Preaching on Toxic Texts
You need to take your hearers to the 'no-go' areas in the Bible.
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Landmines have rendered vast areas of the world no-go areas. Sadly, it has mainly been civilians that have carried the brunt of casualties from landmines. As well as the horrific injuries and fatalities they have caused, many thousands more have been cut off from access to water, farmland, or communication routes. Thankfully there has been an international ban on the laying of minefields since 1999. But, it will still take many years to remove the ones that still exist and the fear people have of losing life or limb along certain routes.
The Bible's landmines
Thanks to a combination of militant atheism and general biblical illiteracy, for many Christians the Bible is a minefield for their faith. Out of fear, we are cut off from many of the resources that help us grow in our faith.
For some, the whole Bible is a no-go area because of what have been considered the toxic texts. For others, the Old Testament is off limits. We restrict our movements to the safe areas—the presentable texts that can, without risk, be tweeted, made into a refrigerator magnet, or sewn into a quilt. But the number of Bible texts that can be considered politically correct, sentimentally significant, and safe are being whittled down on a daily basis. How far should we go to avoid criticism blowing up in our faces?
The problem is that a biblically illiterate church is an ineffective church. Paul was clear in 2 Timothy that "All Scripture is God breathed and useful" and through it the servant of God can be "fully equipped for ever good work." So a church full of women and men who are robbed of the confidence to access the majority of Scripture is ill-equipped to rise to the challenges and opportunities that our culture provides for service to God. Sadly I have met many victims of this. When Greg went to study physics at Oxford University, he had what many would consider to be a good grounding in the essentials of the Christian faith. But the challenging combination of a new social context, questions raised about the credibility of Old Testament Bible stories, and the lack of friends and mentors equipped to help him respond, meant his faith did not last the first academic year.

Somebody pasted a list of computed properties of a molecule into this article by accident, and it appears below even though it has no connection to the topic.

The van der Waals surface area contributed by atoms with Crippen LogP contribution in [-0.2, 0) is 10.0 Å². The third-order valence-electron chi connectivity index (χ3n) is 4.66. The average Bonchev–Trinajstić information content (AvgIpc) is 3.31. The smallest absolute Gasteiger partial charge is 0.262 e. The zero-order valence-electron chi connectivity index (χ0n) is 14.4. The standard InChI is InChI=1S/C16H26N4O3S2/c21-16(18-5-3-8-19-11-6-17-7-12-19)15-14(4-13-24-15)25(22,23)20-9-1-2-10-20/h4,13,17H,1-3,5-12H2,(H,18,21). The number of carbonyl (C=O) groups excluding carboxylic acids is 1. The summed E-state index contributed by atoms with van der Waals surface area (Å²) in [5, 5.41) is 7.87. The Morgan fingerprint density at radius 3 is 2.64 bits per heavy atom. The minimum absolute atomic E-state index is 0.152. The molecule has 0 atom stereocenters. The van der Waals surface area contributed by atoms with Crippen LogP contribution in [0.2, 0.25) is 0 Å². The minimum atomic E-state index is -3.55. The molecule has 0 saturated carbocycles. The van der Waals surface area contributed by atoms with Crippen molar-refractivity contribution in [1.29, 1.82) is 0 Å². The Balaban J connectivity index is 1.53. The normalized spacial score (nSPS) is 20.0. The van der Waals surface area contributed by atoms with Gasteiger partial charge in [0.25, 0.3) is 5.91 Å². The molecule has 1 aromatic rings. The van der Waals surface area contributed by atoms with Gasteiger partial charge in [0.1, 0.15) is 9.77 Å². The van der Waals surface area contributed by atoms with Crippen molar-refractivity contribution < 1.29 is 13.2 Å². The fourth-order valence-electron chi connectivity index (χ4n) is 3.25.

Too often those of us called and charged to teach the Word of God remain comfortably situated in the parts of the Bible we feel most at ease to teach. We try short series in the Epistles, handle the easiest of Jesus' parables, and maybe dabble with a few Psalms. These passages will cause the least amount of angst and take the least amount of preparation. With the busyness of pastoral ministry, sermon preparation is so easily squeezed and so we stick to what we know.
But in this way we teach the wider church to stay stuck within their safe spaces in Scripture too. I want to encourage you to be brave and play the role of the minesweeper. Be willing to engage with the difficult parts so that you can unlock the power of the whole Bible for the people you serve. If we don't, our churches will gradually starve itself as God was very deliberate giving us the breadth and depth of all sixty-six books of the Bible. The difficult texts don't have to hem us in. Instead, if we can see the value of preaching the difficult parts of the Bible we can release the church to enjoy the whole Bible, serving the whole world with the whole gospel.